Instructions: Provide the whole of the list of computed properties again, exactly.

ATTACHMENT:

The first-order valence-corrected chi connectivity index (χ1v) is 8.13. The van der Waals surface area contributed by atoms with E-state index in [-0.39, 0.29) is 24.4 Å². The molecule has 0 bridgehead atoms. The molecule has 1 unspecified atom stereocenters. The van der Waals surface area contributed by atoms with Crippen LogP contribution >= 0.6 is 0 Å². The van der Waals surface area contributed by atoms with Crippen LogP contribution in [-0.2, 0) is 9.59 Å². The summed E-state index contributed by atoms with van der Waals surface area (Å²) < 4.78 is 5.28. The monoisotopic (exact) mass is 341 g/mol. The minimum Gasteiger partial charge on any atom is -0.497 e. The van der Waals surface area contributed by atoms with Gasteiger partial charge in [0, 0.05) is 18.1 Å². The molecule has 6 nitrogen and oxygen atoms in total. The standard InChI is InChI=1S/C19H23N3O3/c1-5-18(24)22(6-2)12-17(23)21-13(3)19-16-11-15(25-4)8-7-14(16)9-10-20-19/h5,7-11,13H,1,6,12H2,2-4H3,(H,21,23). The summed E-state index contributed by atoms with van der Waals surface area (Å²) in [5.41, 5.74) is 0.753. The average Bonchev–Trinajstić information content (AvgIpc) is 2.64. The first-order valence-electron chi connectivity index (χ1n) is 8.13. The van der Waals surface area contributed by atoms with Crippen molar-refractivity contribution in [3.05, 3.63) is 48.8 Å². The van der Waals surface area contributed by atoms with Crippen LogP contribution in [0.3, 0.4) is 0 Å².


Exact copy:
The first-order valence-corrected chi connectivity index (χ1v) is 8.13. The van der Waals surface area contributed by atoms with E-state index in [-0.39, 0.29) is 24.4 Å². The molecule has 0 bridgehead atoms. The molecule has 1 unspecified atom stereocenters. The van der Waals surface area contributed by atoms with Crippen LogP contribution >= 0.6 is 0 Å². The van der Waals surface area contributed by atoms with Crippen LogP contribution in [-0.2, 0) is 9.59 Å². The summed E-state index contributed by atoms with van der Waals surface area (Å²) < 4.78 is 5.28. The monoisotopic (exact) mass is 341 g/mol. The minimum Gasteiger partial charge on any atom is -0.497 e. The van der Waals surface area contributed by atoms with Gasteiger partial charge in [0, 0.05) is 18.1 Å². The molecule has 6 nitrogen and oxygen atoms in total. The standard InChI is InChI=1S/C19H23N3O3/c1-5-18(24)22(6-2)12-17(23)21-13(3)19-16-11-15(25-4)8-7-14(16)9-10-20-19/h5,7-11,13H,1,6,12H2,2-4H3,(H,21,23). The summed E-state index contributed by atoms with van der Waals surface area (Å²) in [5.41, 5.74) is 0.753. The average Bonchev–Trinajstić information content (AvgIpc) is 2.64. The first-order valence-electron chi connectivity index (χ1n) is 8.13. The van der Waals surface area contributed by atoms with Crippen molar-refractivity contribution in [3.05, 3.63) is 48.8 Å². The van der Waals surface area contributed by atoms with Crippen LogP contribution in [0.3, 0.4) is 0 Å².